Obesity is a complex problem in which predisposition, morphology and nutrition are key factors. Obesity surgery can be necessary to give severely obese people the chance to restore their health. A gastric bypass is one of the most applied procedures.
What is a gastric bypass?
There are several ways to treat obesity. Each method responds to the energy balance differently, either by reducing the intake of nutrients or by hindering absorption and digestion. A gastric bypass is a combined restrictive / malabsorptive procedure, meaning that it reduces the sense of hunger and causes the body to digest less food.
A gastric bypass causes the food to be directed around the stomach. Food first enters a small stomach reservoir, after which it ends up in the small intestine via a new connection. The patient loses weight for two reasons:
- The small stomach reservoir causes the patient to feel satisfied faster, making them eat less.
- Nutrition goes straight from the reservoir to the small intestine, instead of via the duodenum. This causes digestion to come into effect later.
Who benefits from a gastric bypass?
A gastric bypass is recommended for motivated patients because the procedure only leads to the desired outcome if the patient is willing to change their nutritional habits. They need to learn how to eat slower and to avoid high-fat or high-calorie snacks. If the patient fails to do so, the reservoir may expand, causing the intake of energy to become too high after all.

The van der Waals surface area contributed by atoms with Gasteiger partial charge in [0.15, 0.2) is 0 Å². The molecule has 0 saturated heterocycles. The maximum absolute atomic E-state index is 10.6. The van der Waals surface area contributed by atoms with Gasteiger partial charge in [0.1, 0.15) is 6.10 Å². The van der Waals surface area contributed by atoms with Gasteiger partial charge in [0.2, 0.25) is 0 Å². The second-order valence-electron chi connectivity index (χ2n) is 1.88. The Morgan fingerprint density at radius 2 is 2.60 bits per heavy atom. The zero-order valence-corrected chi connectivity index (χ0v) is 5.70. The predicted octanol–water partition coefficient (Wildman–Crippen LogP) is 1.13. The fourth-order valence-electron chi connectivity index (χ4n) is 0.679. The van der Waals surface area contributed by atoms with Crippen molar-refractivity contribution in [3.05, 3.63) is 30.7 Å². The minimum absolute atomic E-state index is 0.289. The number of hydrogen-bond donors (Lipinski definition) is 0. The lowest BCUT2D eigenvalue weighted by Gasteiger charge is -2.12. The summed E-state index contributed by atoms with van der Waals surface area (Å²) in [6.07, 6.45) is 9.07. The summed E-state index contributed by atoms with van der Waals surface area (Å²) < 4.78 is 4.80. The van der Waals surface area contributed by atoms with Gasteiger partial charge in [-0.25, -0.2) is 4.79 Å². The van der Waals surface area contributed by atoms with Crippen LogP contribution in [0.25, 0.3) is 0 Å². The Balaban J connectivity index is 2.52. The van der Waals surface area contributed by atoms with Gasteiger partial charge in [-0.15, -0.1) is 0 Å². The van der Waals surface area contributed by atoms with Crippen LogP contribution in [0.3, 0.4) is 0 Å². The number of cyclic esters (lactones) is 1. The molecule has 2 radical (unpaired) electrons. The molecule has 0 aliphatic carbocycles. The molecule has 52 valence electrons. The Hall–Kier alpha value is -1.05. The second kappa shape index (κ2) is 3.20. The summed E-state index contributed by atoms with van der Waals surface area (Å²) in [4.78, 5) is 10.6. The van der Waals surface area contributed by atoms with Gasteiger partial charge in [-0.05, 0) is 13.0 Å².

Extremely obese (BMI of 40 or more) or severely overweight (BMI of 35 or more) patients who also suffer from associated conditions such as diabetes, hypertension, hypercholesterolemia, OSAS or arthralgia are eligible for a gastric bypass. The procedure is not recommended for underaged patients.
Gastric bypass surgery is performed under general anesthesia. Because it is a laparoscopy, no large incisions are made, making the recovery much faster.
The surgeon reduces the stomach. From the small stomach – a 15 ml reservoir – the doctor then connects to a lower part of the small intestine, that is being elevated. By creating a rather narrow connection, it creates a restrictive function, crucial for the success of the gastric bypass.
The remainder of the stomach is sealed at the top. The organ loses its function but remains vital. The duodenum continues to function as a connection between the old stomach and the small intestine, meanwhile not digesting any food.